Dockerfile good practices for Node and NPM

Layers of containers, that will make sense later.

NodeJS and NPM examples

Here I’ll be using NodeJS and NPM in examples, but most of those patterns can be applied to other runtimes as well.

Laverage non-root user

Default NodeJS images have node user, but it has to be enabled. The best option is to use it before any NPM dependencies or code are added.

# Copy files as a non-root user. The `node` user is built in the Node image.
WORKDIR /usr/src/app
RUN chown node:node ./
USER node

Set NODE_ENV=production by default

This is the most important one, as it affects NPM described below. In short NODE_ENV=production switch middlewares and dependencies to efficient code path and NPM installs only packages in dependencies. Packages in devDependencies and peerDependencies are ignored.

# Defaults to production, docker-compose overrides this to development on build and run.
ARG NODE_ENV=production
ENV NODE_ENV $NODE_ENV
version: '3'
services:
myapp:
build:
args:
- NODE_ENV=development
context: ./
environment:
- NODE_ENV=development

Install NPM dependencies before adding code

The reason is simple: dependencies change way less often than code, so we can leverage build cache. The biggest difference can be seen if you have any C++ modules that require compiling during install.

# Install dependencies first, as they change less often than code.
COPY package.json package-lock.json* ./
RUN npm ci && npm cache clean --force
COPY ./src ./src
$ docker build .
Sending build context to Docker daemon
Step 2/5 : COPY package.json package-lock.json* ./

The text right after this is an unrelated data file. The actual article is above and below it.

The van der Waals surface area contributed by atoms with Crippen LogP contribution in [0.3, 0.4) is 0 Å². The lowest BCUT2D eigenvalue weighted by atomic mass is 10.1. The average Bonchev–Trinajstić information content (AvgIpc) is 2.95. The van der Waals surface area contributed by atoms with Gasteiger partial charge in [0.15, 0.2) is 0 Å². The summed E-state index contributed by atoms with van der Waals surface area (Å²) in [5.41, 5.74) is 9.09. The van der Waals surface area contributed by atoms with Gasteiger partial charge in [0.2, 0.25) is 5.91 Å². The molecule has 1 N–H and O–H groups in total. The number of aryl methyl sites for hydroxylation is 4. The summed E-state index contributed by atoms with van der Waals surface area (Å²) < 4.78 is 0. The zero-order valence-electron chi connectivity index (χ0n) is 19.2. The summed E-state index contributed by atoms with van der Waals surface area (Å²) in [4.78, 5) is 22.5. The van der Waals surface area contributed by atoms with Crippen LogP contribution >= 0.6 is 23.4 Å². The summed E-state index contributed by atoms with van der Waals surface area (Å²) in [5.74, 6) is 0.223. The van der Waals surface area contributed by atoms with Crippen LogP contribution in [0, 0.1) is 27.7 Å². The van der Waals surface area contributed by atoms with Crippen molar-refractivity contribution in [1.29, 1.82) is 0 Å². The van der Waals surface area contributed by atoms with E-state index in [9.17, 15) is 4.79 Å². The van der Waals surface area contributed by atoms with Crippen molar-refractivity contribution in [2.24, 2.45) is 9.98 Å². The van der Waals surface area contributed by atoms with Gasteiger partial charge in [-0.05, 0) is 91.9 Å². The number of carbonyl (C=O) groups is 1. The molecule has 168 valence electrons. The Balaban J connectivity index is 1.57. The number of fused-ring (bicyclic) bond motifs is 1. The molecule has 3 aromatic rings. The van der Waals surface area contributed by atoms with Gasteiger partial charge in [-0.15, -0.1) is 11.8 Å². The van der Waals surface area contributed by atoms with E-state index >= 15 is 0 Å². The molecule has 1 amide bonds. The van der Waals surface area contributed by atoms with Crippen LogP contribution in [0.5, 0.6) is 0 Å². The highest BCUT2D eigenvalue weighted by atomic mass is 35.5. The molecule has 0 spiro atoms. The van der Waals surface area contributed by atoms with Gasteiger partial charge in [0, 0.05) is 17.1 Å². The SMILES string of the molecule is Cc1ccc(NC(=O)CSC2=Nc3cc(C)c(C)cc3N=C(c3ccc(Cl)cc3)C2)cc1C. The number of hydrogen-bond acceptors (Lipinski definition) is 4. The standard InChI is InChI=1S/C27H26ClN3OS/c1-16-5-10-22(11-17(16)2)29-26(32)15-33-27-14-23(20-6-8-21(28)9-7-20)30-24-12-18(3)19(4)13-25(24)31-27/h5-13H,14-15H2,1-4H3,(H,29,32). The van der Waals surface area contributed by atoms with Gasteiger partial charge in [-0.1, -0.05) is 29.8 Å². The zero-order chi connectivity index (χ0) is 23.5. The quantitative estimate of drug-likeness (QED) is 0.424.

---> Using cache
---> 6fb28308975d
Step 3/5 : RUN npm ci && npm cache clean --force
---> Using cache
---> 0a6bd71d2c2d

Use node (not NPM) to start the server

Last, but not least, is to avoid npm start as command to start application in container. Using NPM seems reasonable, because this is how you used to run the application locally. However with Docker and Kubernetes it's a bit more complicated.

# Execute NodeJS (not NPM script) to handle SIGTERM and SIGINT signals.
CMD ["node", "./src/index.js"]
const http = require('http');
const port = process.env.PORT || 8000;
http.createServer(function (req, res) {
res.end(req.url);
}).listen(port);
console.log(`Server running at http://localhost:${port}/ ...`);
// Signal handling
process.on('SIGTERM', function() {
console.log('SIGTERM: shutting down...');
});

Builder pattern

Let’s say your use case is to turn SASS/SCSS into plain CSS using Ruby Compass compiler. It has different stack than the rest of Node app, so we will need separate Docker image. Here’s how to use such separate temporary image for compilation step.

FROM rubygem/compass AS builder
COPY ./src/public /dist
WORKDIR /dist
RUN compass compile
# Output: css/app.css
# Copy compiled CSS styles from builder image.
COPY --from=builder /dist/css ./dist/css

Putting it all together

Here’s an example Dockerfile for easy copy&paste for your project. It covers all the good practices we’ve discussed earlier.

# Separate builder stage to compile SASS, so we can copy just the resulting CSS files.
FROM rubygem/compass AS builder
COPY ./src/public /dist
WORKDIR /dist
RUN compass compile
# Output: css/app.css
# Use NodeJS server for the app.
FROM node:12
# Copy files as a non-root user. The `node` user is built in the Node image.
WORKDIR /usr/src/app
RUN chown node:node ./
USER node
# Defaults to production, docker-compose overrides this to development on build and run.
ARG NODE_ENV=production
ENV NODE_ENV $NODE_ENV
# Install dependencies first, as they change less often than code.
COPY package.json package-lock.json* ./
RUN npm ci && npm cache clean --force
COPY ./src ./src
# Copy compiled CSS styles from builder image.
COPY --from=builder /dist/css ./dist/css
# Execute NodeJS (not NPM script) to handle SIGTERM and SIGINT signals.
CMD ["node", "./src/index.js"]

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Adam Brodziak

Adam Brodziak

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Father. Husband. Solutions developer profesionally (software quite often). Arsenal supporter. Cyclist.